It was the right decision.
Comey is a hero.
This is the first post by Mr. Adams in which he does not turn the last sentence into some play on words/ploy to buy his book. I wonder why?
- Does he consider what he has written here too shameful for including a link to his book?
- Was it simply a senior moment?
- Has he finally wearied of flogging the book?
- Since his book is mainly concerned with the art of persuasion, does he think this post doesn’t make that cut?
We’ll likely never know.
Here, as promised, is a link to Mr. Adams’ book on persuasion:
As you can tell from the title — Failure and Winning — it’s difficult to know this is really a book about being/becoming persuasive. [One of the reasons we remain adamant about the strictures of our comments section is our basic belief that you never persuade anyone by cursing at them, calling names, or churlishly dismissing another’s ideas. Persuasion may not be your goal; your goal may simply be to vent. But at Gates of Vienna, there are no such easy way-in-way-out vent holes. At the very least, even if you don’t want to persuade anyone, you must keep a civil tongue in your head whilst on the premises. Cursing and name-calling are sure signs of infection via cultural degradation. No such spores will pass the portals here. Latin is permitted, though. And sometimes French, if you can carry it off cleverly — et si vous dites très brièvement.]
In my opinion, in this essay Mr. Adams has slyly attempted to make the case for the great forewarning in the mid-19th century, issued by de Tocqueville: he admonished us to watch with vigilance for the harm that would issue from THE TRYANNY OF MAJORITY RULE. If you agree with his assertions, then you believe in majority rule. I do not. Finding the “right” answer among many possible variants isn’t easy. But in this case, the thesis that convicting a criminal would be wrong because it would deprive Democrats of their current presidential candidate is easily gotten ’round: choose another candidate.
You have only to look at what would happen were the Republican candidate found guilty of so many felonies in a former government position: s/he would be hounded into jail forthwith. The fact that the Dems own the Iron Triangle is no excuse for double standards. Mr. Comey didn’t take the bullet — only God can judge him on why he did what he did. We can say with a fair amount of moral certainty that what he did was wrong. So wrong, that he too ought to step down. He may feel it is too dangerous. difficult, or futile to do so. By all that is just, he should leave and take Mrs. Clinton with him.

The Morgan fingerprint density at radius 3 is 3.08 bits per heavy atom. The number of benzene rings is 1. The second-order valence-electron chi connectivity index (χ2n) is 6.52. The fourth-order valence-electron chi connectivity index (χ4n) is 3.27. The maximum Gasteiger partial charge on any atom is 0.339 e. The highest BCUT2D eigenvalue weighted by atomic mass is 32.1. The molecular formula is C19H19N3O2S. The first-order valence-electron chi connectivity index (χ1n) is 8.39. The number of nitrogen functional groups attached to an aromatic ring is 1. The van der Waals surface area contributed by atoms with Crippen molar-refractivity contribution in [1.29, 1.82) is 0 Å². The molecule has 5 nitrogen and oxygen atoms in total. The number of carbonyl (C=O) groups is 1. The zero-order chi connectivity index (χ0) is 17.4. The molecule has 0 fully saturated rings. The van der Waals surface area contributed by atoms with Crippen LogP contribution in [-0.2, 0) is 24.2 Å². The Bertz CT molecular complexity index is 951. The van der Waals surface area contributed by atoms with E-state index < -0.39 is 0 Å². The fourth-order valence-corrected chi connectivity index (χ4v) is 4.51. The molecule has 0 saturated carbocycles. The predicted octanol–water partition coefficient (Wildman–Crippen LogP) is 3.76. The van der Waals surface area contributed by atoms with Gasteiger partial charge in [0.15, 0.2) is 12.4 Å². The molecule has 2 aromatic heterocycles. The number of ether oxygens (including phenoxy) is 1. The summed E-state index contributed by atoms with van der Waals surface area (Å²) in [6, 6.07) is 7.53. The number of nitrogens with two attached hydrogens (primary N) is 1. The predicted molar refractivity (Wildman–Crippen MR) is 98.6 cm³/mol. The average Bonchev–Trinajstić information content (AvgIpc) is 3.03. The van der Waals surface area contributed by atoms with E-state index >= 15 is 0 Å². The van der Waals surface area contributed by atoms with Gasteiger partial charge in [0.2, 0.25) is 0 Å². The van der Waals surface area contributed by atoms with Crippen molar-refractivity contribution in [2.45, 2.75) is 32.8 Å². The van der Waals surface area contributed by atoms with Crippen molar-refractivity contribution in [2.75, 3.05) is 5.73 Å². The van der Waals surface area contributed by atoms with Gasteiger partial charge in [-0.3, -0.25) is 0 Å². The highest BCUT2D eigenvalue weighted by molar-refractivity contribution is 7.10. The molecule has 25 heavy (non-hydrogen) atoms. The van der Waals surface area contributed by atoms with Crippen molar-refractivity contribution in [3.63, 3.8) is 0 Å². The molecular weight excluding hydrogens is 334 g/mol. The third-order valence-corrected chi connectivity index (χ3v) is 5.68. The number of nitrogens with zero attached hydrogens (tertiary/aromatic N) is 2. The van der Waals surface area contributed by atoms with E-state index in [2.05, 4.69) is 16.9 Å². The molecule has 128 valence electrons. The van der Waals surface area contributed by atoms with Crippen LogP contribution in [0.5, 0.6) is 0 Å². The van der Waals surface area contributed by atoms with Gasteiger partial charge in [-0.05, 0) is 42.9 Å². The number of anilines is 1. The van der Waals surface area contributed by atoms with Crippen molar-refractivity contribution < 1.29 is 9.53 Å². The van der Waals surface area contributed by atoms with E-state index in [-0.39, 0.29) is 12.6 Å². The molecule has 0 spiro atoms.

The many tyrannies developed and applied in the 19th and 20th centuries used a faux “tyranny of the majority” as a whip once they came into power. The “majority” they claimed to possess was often little more than a monstrously faux chimera for the exclusive use of those who controlled the mechanisms of state power: bureaucracies, media/social media, and in America’s case, the third arm of the Iron Triangle: Hollywood. (thank you,Bill Whittle).
Everywhere employed, this monstrous admixture of social shame, exclusion, threats of impoverishment, imprisonment or effective banishment (e.g., self-exile for safety’s sake) has proved mortally, murderously effective. One has only to look at the cancerous growth of socialism — of real true devout belief in Socialism, say here, in a book by one of its survivors Shakedown Socialism: Unions, Pitchforks, Collective Greed, The Fallacy of Economic Equality, and other Optical Illusions of “Redistributive Justice” — to see its deleterious effects, one of which is certainly a cortical blindness to those very effects. Those who shake free of the shackles are an important source of Survivor Stories.
Those who would seek to understand the energizing effects of Donald Trump’s campaign for President have only to look at our blinded populace. He is here because at this awful juncture in our history it may be that only a one-eyed man has any chance to lead us out of this Socialist Cave in which we sit, murmuring about shadows of former generations.